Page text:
Chengdu was one of the last stops on our trip around China. By the time we got there we were sore and tired. Thanks to a mix up we were also staying about 30kms out of town. As a result we spent a lot more time lounging about and a little less time exploring. We still got to spend several hours at Chengdu Panda Base, we had a 34-course degustation at Yu’s Family Kitchen, and we saw Face Changing Opera after dinner at a teahouse. We may have missed out on fiery Sichuan hot pot and hunting down a supposedly popular street food, but we did get to learn about these toffee lollipops they were selling all over the city.
Chengdu’s historical district is a bit like Adelaide’s Leigh Street. The ‘traditional’ buildings and streets are obviously a facade, but there’s still a genuine charm. When I first saw the lollipops I thought they were made of glass or coloured plastic. Then I realised they were actually made of sugar. These were brightly coloured designs. They even had 3D candy that looked like lanterns on sticks. We saw them again at the People’s Park where they seemed to be making and selling the lollipops on every corner.
They keep a pot of toffee hidden somewhere below (I’m assuming with a burner nearby). Using a spoon the designs are made on a large, possibly marble, board. They only use a spoon and a small cranked pallet knife. The pallet knife is used to spread and flatten the larger bits, and the more delicate details are drizzled. Once the design is finished a wooden skewer is pressed down the centre. Once they’re set the lollipops are tied in a bag and placed in the stand.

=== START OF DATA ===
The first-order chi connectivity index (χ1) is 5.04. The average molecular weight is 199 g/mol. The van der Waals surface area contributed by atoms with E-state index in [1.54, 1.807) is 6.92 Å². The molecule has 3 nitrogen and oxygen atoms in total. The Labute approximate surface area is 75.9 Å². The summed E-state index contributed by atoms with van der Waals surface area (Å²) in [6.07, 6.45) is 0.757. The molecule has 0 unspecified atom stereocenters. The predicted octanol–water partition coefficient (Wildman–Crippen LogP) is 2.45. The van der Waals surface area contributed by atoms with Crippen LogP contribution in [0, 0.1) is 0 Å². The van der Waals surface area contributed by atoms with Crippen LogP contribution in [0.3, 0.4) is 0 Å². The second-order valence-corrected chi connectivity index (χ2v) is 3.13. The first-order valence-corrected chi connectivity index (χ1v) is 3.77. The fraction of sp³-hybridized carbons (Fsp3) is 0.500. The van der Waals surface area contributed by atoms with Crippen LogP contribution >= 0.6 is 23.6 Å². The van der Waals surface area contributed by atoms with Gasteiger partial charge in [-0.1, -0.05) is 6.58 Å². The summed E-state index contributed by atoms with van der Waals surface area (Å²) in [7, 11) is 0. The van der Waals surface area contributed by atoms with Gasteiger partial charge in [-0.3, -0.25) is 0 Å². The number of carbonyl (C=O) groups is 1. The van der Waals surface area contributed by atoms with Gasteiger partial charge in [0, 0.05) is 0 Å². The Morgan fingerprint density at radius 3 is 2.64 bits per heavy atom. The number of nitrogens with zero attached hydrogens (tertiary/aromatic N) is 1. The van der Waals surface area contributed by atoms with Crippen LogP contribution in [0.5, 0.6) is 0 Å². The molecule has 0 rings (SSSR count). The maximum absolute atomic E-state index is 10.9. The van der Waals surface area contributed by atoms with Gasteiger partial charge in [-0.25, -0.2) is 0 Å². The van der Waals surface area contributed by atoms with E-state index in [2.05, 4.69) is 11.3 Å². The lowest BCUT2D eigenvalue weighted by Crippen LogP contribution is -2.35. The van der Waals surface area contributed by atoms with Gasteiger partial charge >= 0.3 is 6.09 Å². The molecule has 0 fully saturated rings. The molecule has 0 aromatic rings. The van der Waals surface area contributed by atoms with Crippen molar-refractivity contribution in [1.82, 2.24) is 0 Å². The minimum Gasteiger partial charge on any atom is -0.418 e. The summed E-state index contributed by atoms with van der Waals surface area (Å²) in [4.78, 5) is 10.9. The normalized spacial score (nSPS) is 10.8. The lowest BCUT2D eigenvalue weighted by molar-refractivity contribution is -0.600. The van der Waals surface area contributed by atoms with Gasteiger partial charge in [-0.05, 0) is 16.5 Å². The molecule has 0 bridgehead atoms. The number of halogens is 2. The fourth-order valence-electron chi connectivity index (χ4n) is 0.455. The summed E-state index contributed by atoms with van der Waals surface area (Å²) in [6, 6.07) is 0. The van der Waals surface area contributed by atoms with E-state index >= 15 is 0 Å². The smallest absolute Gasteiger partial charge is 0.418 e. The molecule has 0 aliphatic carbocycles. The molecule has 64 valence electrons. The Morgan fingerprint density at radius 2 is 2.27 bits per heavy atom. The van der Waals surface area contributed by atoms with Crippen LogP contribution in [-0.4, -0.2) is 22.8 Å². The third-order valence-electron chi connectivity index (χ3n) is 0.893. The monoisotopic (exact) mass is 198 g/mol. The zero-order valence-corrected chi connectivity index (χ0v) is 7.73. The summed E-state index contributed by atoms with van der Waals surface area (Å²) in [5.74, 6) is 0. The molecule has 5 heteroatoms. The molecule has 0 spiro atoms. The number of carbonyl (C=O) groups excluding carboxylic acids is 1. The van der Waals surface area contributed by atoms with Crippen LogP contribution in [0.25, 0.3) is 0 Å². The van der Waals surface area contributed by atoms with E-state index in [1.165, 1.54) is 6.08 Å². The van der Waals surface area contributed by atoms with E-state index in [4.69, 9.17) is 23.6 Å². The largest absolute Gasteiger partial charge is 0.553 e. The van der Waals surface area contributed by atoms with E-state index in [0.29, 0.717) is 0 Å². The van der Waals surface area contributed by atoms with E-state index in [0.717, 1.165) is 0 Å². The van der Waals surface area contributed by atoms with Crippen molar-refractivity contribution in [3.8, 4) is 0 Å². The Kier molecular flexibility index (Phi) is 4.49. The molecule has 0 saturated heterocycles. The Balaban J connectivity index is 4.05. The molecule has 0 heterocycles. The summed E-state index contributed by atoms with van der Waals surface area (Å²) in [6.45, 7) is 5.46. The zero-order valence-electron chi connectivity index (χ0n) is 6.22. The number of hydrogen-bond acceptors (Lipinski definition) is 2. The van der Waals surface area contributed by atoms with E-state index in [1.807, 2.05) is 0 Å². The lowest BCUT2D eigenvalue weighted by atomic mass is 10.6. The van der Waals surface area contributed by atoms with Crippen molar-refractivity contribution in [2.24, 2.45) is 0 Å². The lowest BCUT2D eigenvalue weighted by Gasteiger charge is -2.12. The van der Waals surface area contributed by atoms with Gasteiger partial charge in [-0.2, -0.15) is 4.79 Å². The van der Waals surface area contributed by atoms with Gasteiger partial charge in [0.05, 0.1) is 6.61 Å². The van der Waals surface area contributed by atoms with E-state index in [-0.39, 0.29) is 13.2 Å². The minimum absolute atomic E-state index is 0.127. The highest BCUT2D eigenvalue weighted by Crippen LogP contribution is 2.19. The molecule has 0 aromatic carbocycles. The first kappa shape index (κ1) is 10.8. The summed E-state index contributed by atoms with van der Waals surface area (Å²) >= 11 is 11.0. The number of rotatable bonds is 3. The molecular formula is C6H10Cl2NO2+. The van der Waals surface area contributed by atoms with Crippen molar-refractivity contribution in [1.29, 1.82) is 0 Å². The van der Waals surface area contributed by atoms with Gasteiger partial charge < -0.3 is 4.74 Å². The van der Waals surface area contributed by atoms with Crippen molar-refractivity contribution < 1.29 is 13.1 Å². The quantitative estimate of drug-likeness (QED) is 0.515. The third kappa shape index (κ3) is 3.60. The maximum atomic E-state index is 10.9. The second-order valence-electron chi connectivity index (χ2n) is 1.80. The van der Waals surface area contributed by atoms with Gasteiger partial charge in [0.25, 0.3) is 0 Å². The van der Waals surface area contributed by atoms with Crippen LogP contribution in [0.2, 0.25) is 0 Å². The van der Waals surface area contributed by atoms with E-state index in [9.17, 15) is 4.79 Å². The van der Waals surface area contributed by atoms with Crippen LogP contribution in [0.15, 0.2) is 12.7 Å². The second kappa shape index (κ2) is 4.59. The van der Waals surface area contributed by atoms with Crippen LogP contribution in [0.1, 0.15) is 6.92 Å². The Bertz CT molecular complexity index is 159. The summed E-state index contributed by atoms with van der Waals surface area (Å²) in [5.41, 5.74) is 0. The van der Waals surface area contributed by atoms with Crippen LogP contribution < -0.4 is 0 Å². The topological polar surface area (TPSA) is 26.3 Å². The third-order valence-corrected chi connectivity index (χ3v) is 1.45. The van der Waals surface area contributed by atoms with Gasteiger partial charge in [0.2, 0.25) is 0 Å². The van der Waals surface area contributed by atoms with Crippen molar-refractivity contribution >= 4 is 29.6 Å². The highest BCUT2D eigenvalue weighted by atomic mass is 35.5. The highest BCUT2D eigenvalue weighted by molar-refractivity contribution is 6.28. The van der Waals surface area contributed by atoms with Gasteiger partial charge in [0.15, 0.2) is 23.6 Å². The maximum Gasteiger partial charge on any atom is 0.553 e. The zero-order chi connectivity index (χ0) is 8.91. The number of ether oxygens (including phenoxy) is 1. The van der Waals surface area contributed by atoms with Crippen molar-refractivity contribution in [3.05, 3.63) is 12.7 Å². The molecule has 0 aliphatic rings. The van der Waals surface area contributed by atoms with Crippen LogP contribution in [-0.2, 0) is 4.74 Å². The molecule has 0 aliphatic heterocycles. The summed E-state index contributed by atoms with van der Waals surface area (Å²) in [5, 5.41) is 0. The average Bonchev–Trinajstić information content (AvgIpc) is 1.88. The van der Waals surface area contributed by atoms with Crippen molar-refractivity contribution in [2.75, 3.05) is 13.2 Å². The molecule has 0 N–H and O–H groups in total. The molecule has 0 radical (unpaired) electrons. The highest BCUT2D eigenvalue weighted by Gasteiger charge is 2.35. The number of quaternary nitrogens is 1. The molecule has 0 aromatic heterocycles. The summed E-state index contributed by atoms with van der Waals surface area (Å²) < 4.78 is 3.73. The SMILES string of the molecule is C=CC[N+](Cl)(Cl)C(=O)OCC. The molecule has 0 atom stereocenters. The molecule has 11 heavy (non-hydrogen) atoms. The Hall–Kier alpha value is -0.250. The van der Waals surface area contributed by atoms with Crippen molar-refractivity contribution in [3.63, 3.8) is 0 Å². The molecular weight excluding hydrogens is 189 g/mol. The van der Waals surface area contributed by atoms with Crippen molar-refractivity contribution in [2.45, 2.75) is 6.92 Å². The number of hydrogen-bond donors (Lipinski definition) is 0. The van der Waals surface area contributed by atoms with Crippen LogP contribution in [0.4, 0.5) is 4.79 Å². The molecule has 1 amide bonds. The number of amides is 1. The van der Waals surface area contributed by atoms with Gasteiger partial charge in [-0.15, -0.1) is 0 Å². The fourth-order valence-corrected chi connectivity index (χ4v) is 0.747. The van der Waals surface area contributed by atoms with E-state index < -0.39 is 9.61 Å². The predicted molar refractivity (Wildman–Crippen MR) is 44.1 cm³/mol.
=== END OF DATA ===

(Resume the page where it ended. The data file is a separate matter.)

One of my favourite parts is the spinning dial. At first glance it looks like some kind of zodiac chart, but it’s actually used for selecting a design. You can spin the dial, and the lollipop maker will make whatever it lands on. They’re such a great idea for kids. Everything about them is fun. They’re also so thin that they’re not likely to give you a sugar overload.
We bought the butterfly first from a lady who had pre-made her lollipops and wasn’t making any more while we were there. After walking around the park we came across another couple who were actually making the lollipops. I got to watch them drizzling and spreading the toffee, and I got to take a picture. I didn’t want to snap away without buying something, so I bought the bird as well.
The toffee is sweet and sticky, and of course I managed to get some of the snapped off toffee on my top. I can see myself playing around with these lollipops in my kitchen, perhaps while I’m at it I should be practicing my chocolate filigrees as well. It would be so much fun setting up something like this at a local market in Adelaide. The lollipops themselves are nothing special, but the process of choosing and making them is a real treat. If they weren’t so delicate I’d consider practicing something like this for the upcoming Sweet Swap.
I’d love a chance to get to know Chengdu a bit better with a little bit more energy. It’s been named a Unesco City of Gastronomy and there’s so much more I’d like to try. Plus, if there’s ever a good reason to visit Chengdu: Pandas.